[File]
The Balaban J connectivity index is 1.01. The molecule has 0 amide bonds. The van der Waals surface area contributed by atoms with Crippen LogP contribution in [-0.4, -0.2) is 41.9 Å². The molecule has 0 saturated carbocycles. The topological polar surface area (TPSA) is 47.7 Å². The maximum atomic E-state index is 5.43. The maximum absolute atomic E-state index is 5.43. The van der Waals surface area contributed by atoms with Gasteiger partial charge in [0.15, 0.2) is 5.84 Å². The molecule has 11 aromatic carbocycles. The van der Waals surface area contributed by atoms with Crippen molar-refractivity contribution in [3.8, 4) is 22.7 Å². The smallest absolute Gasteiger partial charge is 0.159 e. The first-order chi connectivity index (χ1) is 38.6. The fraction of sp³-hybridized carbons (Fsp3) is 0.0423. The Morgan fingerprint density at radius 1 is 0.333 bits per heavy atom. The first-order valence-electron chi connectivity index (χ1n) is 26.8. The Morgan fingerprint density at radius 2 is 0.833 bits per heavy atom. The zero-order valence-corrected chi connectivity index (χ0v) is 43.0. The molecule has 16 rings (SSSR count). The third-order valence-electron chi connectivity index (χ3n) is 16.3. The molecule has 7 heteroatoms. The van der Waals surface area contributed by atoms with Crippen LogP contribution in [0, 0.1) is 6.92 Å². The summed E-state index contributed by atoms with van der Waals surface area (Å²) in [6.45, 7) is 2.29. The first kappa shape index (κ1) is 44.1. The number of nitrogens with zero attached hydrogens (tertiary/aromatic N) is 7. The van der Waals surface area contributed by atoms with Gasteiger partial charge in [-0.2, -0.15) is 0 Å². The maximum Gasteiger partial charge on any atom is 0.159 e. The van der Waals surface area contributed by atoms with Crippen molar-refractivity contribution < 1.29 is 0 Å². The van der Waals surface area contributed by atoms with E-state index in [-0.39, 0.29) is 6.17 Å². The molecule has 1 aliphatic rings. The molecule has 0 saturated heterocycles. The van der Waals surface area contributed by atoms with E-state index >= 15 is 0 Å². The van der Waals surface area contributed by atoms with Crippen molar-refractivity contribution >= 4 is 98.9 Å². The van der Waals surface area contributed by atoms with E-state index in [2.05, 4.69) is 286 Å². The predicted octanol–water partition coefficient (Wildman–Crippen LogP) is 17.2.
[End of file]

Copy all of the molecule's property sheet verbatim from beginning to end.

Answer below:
The Balaban J connectivity index is 1.01. The molecule has 0 amide bonds. The van der Waals surface area contributed by atoms with Crippen LogP contribution in [-0.4, -0.2) is 41.9 Å². The molecule has 0 saturated carbocycles. The topological polar surface area (TPSA) is 47.7 Å². The maximum atomic E-state index is 5.43. The maximum absolute atomic E-state index is 5.43. The van der Waals surface area contributed by atoms with Gasteiger partial charge in [0.15, 0.2) is 5.84 Å². The molecule has 11 aromatic carbocycles. The van der Waals surface area contributed by atoms with Crippen molar-refractivity contribution in [3.8, 4) is 22.7 Å². The smallest absolute Gasteiger partial charge is 0.159 e. The first-order chi connectivity index (χ1) is 38.6. The fraction of sp³-hybridized carbons (Fsp3) is 0.0423. The Morgan fingerprint density at radius 1 is 0.333 bits per heavy atom. The first-order valence-electron chi connectivity index (χ1n) is 26.8. The Morgan fingerprint density at radius 2 is 0.833 bits per heavy atom. The zero-order valence-corrected chi connectivity index (χ0v) is 43.0. The molecule has 16 rings (SSSR count). The third-order valence-electron chi connectivity index (χ3n) is 16.3. The molecule has 7 heteroatoms. The van der Waals surface area contributed by atoms with Crippen LogP contribution in [0, 0.1) is 6.92 Å². The summed E-state index contributed by atoms with van der Waals surface area (Å²) in [6.45, 7) is 2.29. The first kappa shape index (κ1) is 44.1. The number of nitrogens with zero attached hydrogens (tertiary/aromatic N) is 7. The van der Waals surface area contributed by atoms with Gasteiger partial charge in [-0.2, -0.15) is 0 Å². The maximum Gasteiger partial charge on any atom is 0.159 e. The van der Waals surface area contributed by atoms with Crippen molar-refractivity contribution < 1.29 is 0 Å². The van der Waals surface area contributed by atoms with E-state index in [-0.39, 0.29) is 6.17 Å². The molecule has 1 aliphatic rings. The molecule has 0 saturated heterocycles. The van der Waals surface area contributed by atoms with E-state index >= 15 is 0 Å². The van der Waals surface area contributed by atoms with Crippen molar-refractivity contribution >= 4 is 98.9 Å². The van der Waals surface area contributed by atoms with E-state index in [2.05, 4.69) is 286 Å². The predicted octanol–water partition coefficient (Wildman–Crippen LogP) is 17.2.